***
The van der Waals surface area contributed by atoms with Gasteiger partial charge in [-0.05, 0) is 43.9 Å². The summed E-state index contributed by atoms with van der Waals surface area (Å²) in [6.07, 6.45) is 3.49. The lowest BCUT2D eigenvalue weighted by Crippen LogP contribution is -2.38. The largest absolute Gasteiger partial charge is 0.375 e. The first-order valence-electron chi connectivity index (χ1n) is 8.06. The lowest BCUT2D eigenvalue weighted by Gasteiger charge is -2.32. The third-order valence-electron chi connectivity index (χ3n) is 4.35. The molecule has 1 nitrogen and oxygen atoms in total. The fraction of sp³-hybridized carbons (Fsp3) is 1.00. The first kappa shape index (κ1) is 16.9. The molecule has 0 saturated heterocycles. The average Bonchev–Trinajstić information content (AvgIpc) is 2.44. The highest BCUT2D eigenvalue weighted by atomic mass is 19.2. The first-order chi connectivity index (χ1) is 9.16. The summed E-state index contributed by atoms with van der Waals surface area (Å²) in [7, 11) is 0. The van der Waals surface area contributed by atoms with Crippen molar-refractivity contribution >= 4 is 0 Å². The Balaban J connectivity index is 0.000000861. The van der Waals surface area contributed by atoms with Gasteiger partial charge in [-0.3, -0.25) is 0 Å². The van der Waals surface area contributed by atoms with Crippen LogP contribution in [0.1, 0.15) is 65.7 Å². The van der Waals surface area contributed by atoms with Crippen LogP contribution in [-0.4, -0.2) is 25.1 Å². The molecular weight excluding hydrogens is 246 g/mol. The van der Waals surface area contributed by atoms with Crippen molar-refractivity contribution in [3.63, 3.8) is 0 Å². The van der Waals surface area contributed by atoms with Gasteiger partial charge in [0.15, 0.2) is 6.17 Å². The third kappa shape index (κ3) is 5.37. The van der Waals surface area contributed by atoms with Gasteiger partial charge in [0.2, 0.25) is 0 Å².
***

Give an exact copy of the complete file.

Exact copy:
The van der Waals surface area contributed by atoms with Gasteiger partial charge in [-0.05, 0) is 43.9 Å². The summed E-state index contributed by atoms with van der Waals surface area (Å²) in [6.07, 6.45) is 3.49. The lowest BCUT2D eigenvalue weighted by Crippen LogP contribution is -2.38. The largest absolute Gasteiger partial charge is 0.375 e. The first-order valence-electron chi connectivity index (χ1n) is 8.06. The lowest BCUT2D eigenvalue weighted by Gasteiger charge is -2.32. The third-order valence-electron chi connectivity index (χ3n) is 4.35. The molecule has 1 nitrogen and oxygen atoms in total. The fraction of sp³-hybridized carbons (Fsp3) is 1.00. The first kappa shape index (κ1) is 16.9. The molecule has 0 saturated heterocycles. The average Bonchev–Trinajstić information content (AvgIpc) is 2.44. The highest BCUT2D eigenvalue weighted by atomic mass is 19.2. The first-order chi connectivity index (χ1) is 9.16. The summed E-state index contributed by atoms with van der Waals surface area (Å²) in [7, 11) is 0. The van der Waals surface area contributed by atoms with Crippen molar-refractivity contribution >= 4 is 0 Å². The Balaban J connectivity index is 0.000000861. The van der Waals surface area contributed by atoms with Gasteiger partial charge in [-0.3, -0.25) is 0 Å². The van der Waals surface area contributed by atoms with Crippen LogP contribution in [0.1, 0.15) is 65.7 Å². The van der Waals surface area contributed by atoms with Crippen LogP contribution in [-0.4, -0.2) is 25.1 Å². The molecular weight excluding hydrogens is 246 g/mol. The van der Waals surface area contributed by atoms with Crippen molar-refractivity contribution in [3.63, 3.8) is 0 Å². The van der Waals surface area contributed by atoms with Gasteiger partial charge in [0.15, 0.2) is 6.17 Å². The third kappa shape index (κ3) is 5.37. The van der Waals surface area contributed by atoms with Gasteiger partial charge in [0.2, 0.25) is 0 Å².